Blog Posts by Alex Stevenson

  • Here's what the Queen has to say about Cameron's hung parliament plans

    Scene: A drawing room at Buckingham Palace. The Queen seated, quietly playing Angry Birds while Corgis gambol around her.


    ELIZABETH R: Stop talking in capital letters, Norris. You know that winds me up.

    UNDER-FOOTMAN OF THE SECOND EQUERRY HABERDASHIER: I Apologise, Ma’am. The Prime Minister Withal.

    [enter CAMERON D, a very naughty boy]

    CAMERON D: Your Majesty.

    ELIZABETH R: Come and sit down, Dave.

    CAMERON D [sitting down]: Your Majesty, pursuant to the Fixed Term Parliament Act which Your Majesty most solemnly enacted by virtue of royal assent in the year of our Thatcher 2011 – [ELIZABETH R twitches involuntarily] - Parliament is dissolved and a general election is very much on the way.

    ELIZABETH R: About bloody time.

    CAMERON D: The date of the election will be May the 7th, Your Majesty.

    ELIZABETH R: And what am I up to round about then, pray?

    CAMERON D: The election takes place on the Thursday between the

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  • #BattleforNumber10: The verdict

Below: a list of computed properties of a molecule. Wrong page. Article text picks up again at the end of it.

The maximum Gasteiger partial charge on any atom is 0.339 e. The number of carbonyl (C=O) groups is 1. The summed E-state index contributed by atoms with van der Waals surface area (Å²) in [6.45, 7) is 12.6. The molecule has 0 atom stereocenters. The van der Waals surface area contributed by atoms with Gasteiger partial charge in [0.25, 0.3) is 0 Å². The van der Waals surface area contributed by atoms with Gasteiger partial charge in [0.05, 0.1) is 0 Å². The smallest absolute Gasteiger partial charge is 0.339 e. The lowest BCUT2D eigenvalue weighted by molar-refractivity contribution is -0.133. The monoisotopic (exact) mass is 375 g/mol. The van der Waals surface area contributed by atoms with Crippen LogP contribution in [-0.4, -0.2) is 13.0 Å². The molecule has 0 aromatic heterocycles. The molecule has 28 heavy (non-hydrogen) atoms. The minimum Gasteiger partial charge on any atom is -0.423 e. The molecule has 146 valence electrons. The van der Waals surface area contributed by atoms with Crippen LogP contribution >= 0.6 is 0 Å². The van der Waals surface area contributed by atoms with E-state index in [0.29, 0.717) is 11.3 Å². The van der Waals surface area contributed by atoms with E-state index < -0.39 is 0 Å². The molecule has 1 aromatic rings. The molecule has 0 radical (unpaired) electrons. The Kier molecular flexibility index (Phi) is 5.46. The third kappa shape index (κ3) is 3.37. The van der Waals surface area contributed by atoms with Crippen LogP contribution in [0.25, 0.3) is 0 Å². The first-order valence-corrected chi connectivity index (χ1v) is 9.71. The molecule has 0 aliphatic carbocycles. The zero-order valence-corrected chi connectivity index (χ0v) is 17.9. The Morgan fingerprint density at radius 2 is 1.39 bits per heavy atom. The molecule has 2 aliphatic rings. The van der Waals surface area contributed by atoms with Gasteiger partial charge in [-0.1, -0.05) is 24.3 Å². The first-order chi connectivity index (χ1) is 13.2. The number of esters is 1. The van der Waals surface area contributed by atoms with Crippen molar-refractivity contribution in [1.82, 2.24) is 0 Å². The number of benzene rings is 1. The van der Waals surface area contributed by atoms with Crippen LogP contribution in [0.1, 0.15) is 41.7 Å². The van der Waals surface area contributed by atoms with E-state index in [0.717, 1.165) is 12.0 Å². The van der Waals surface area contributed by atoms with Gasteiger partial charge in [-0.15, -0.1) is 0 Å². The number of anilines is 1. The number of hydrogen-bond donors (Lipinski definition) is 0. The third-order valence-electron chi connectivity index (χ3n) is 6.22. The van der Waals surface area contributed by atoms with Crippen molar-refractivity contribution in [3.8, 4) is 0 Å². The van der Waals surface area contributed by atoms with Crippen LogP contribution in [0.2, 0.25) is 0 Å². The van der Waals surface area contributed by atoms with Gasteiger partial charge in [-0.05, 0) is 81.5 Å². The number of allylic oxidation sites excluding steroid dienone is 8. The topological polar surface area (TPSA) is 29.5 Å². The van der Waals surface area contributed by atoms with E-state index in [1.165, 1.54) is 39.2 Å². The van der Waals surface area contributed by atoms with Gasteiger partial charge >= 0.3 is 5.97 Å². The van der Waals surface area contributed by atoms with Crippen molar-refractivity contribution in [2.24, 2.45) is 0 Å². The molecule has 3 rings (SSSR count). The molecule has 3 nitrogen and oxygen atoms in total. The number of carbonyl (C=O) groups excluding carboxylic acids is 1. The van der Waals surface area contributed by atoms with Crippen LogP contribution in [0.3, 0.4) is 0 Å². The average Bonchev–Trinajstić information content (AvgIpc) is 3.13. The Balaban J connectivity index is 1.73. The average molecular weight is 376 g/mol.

According to our sophisticated scoring system, which involves adding two numbers together, the clear winner is… Ed Miliband, actually.

    Where David Cameron was slowly strangled by Jeremy Paxman’s questioning, Miliband turned the audience against the interviewer. Where the Conservative leader bored the studio audience into submission, the Labour leader at least made things interesting. By the end of the programme, he was actually getting impassioned. Like he actually cared. And that, when up against the hyper-tense Cameron, was more than enough to secure the win.

    David Cameron’s Paxman interview: 4/10


    Merely surviving the onslaught of incredulity from Jeremy Paxman was an achievement for the prime minister, who demonstrated that he can get through a high-pressure interview without getting flustered. Yet this was, in truth, a poor performance. “I want more people to have part-time - not to have part-time, to have full-time work” is not exactly a quote that will echo down the ages.

    He did that

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  • How a flood of SNP MPs could lead to independence